News Briefs, Fall 2013

Pocket Ranger App Now Covers Beaches

The Florida Park Service has updated its Pocket Ranger app for smartphones to include every public beach access point in Florida, in addition to information about its 171 state parks and trails.


The app provides a comprehensive list of beach access points in each county, and the amenities each point offers, including boardwalks, parking spaces, restrooms, picnic pavilions and boat ramps. Each section features an overview of each of the region’s coastal counties and includes a list of state parks, coastal cities, rivers, paddling trails and other points of interest.

The app provides a comprehensive list of beach access points in each county, and the amenities each offers, including boardwalks, parking spaces, restrooms, picnic pavilions and boat ramps. Each section features an overview of each of the region’s coastal counties and includes a list of state parks, coastal cities, rivers, paddling trails and other points of interest.

The Florida State Parks Pocket Ranger app is available now on iTunes and Android Market by searching “Official Florida State Parks” and is identified under ParksByNature Network. It is also available on and is formatted as a Mobile Website:

Water and Land Legacy Nears Deadline for Signatures

NB-henderson_beachWith nearly half of the signatures required to get the Florida Water and Land Conservation Constitutional Amendment on the November 2014 ballot, supporters are kicking into overdrive. The statutory deadline is Feb. 1 but the campaign isn’t taking chances, shooting for Nov. 30 to be safe.

“We have more than 4,000 individual volunteers and 330 conservation and civic organizations across the state,” said Pegeen Hanrahan, legacy campaign manager. “If everyone who signed up to help just got a few hundred more signatures, it would make a huge difference.”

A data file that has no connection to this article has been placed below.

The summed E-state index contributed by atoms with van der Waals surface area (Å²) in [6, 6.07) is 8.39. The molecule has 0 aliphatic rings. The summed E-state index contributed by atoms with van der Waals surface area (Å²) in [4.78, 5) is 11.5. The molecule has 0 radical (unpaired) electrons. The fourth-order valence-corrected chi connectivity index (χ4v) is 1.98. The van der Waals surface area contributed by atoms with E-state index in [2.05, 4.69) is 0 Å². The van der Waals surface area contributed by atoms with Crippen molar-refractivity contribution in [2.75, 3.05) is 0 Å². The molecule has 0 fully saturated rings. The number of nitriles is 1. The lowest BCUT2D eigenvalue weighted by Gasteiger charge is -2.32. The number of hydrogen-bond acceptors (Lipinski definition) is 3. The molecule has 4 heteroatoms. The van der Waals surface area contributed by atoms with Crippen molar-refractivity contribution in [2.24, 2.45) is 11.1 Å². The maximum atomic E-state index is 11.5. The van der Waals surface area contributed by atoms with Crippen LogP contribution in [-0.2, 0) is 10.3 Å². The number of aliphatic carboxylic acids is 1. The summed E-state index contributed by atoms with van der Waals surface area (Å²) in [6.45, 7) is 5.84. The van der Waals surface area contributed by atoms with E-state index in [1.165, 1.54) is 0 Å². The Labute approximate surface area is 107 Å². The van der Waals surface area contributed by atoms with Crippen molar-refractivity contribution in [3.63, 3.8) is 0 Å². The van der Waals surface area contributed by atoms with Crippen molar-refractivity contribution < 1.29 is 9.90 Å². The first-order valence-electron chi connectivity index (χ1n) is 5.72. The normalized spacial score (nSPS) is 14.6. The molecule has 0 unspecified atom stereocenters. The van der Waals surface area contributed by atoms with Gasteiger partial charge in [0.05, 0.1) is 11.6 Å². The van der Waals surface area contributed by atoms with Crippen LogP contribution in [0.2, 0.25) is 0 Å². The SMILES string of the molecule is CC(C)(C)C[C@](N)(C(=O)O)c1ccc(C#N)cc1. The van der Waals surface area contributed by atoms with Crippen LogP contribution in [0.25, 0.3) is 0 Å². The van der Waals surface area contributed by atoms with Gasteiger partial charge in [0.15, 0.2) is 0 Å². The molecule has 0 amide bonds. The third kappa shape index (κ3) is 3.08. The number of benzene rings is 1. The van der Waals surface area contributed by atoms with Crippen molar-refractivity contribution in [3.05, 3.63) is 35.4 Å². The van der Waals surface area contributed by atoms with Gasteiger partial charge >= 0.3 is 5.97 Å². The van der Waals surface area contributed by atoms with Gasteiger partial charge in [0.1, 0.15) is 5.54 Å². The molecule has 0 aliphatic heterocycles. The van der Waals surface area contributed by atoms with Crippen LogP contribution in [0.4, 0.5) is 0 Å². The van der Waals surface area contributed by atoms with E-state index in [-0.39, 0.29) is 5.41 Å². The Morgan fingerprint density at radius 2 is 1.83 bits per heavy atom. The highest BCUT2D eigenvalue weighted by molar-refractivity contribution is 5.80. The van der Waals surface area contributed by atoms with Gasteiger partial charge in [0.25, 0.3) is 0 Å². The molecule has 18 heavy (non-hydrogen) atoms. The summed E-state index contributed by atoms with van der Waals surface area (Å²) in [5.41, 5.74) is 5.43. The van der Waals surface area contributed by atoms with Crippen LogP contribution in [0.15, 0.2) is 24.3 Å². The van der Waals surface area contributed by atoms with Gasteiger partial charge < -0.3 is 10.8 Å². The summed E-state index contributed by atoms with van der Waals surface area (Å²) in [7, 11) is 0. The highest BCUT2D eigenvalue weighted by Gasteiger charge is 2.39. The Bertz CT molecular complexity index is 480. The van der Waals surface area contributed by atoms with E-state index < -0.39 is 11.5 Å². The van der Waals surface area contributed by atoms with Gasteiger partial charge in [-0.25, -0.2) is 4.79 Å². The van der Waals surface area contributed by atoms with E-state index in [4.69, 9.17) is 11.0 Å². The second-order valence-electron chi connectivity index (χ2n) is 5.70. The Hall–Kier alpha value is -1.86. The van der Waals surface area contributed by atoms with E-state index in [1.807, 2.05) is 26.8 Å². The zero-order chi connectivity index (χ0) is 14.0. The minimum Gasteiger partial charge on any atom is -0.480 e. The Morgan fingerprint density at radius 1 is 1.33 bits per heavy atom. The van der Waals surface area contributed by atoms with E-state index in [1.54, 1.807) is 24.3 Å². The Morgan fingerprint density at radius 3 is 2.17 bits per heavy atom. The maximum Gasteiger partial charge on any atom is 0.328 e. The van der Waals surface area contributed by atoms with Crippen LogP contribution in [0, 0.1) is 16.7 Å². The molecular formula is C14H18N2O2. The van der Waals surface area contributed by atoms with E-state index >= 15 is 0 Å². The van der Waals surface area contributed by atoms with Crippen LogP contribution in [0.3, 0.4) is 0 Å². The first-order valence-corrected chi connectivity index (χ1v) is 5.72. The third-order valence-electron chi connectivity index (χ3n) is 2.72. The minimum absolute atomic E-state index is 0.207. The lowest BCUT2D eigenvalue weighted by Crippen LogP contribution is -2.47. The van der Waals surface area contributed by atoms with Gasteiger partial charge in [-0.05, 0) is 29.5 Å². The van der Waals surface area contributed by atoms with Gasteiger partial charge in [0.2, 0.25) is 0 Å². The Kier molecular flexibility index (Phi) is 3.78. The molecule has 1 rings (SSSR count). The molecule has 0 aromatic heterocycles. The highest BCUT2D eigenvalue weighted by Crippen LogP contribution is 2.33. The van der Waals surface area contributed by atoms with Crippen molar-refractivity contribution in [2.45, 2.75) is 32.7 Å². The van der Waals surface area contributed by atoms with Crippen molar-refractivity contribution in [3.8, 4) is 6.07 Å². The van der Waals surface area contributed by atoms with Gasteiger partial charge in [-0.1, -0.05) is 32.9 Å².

The campaign is also raising funds to pay professional signature gatherers, so Hanrahan feels confident that the necessary signatures will be collected in time.

The petition, available online at, would put a constitutional amendment restoring funding for the purchase of environmentally sensitive land on the November 2014 ballot. “The amendment will allocate less than one percent of our state budget — starting with $625 million in 2015 — to keeping our waters clean and to protecting our beaches, springs, wildlife habitat and other natural areas for future generations,” Hanrahan said.

It follows in the 19-year tradition of Preservation 2000 and Florida Forever, which allocated an average of $300 million per year to protecting natural places. Since 2009, however, funding has been cut by an average of 96%.

Port Authority, Audubon Florida Report Successful Nesting Season

NB-nesting-birdsTampa Bay’s dredge material disposal islands, owned by the Tampa Port Authority and managed by Florida Audubon, had another successful nesting season in 2013.

The islands, located near the mouth of the Alafia River, provide protected habitat for American oystercatchers and many other threatened species.  The islands are one of the bay area’s prime nesting sites, hosting as many as 20,000 nesting migratory birds.  “This year saw nesting by over 40 pairs of oystercatchers,  1,500 pairs of gulls, four species of terns, and about 100 pairs of black skimmers,” reported Mark Rachal, sanctuary manager at Audubon.   The nesting population of oystercatchers on the islands is the largest in the state, according to surveys conducted by Audubon and the Florida Fish and Wildlife Conservation Commission.  Oystercatchers remain one of Florida’s rarest species, with less than 400 pairs in the state.

“These islands have been recognized as globally significant by the state of Florida’s Fish and Wildlife Commission as well as BirdLife International and the National Audubon Society because of these nesting birds,” said Ann Paul, Audubon biologist.

Nature’s Academy Wins Gulf Guardian Award

Nature’s Academy (see Bay Soundings, Spring 2011) has been awarded third place in the 2013 Gulf Guardian Award in the Youth Environmental Education Category for its Island Adventures Project.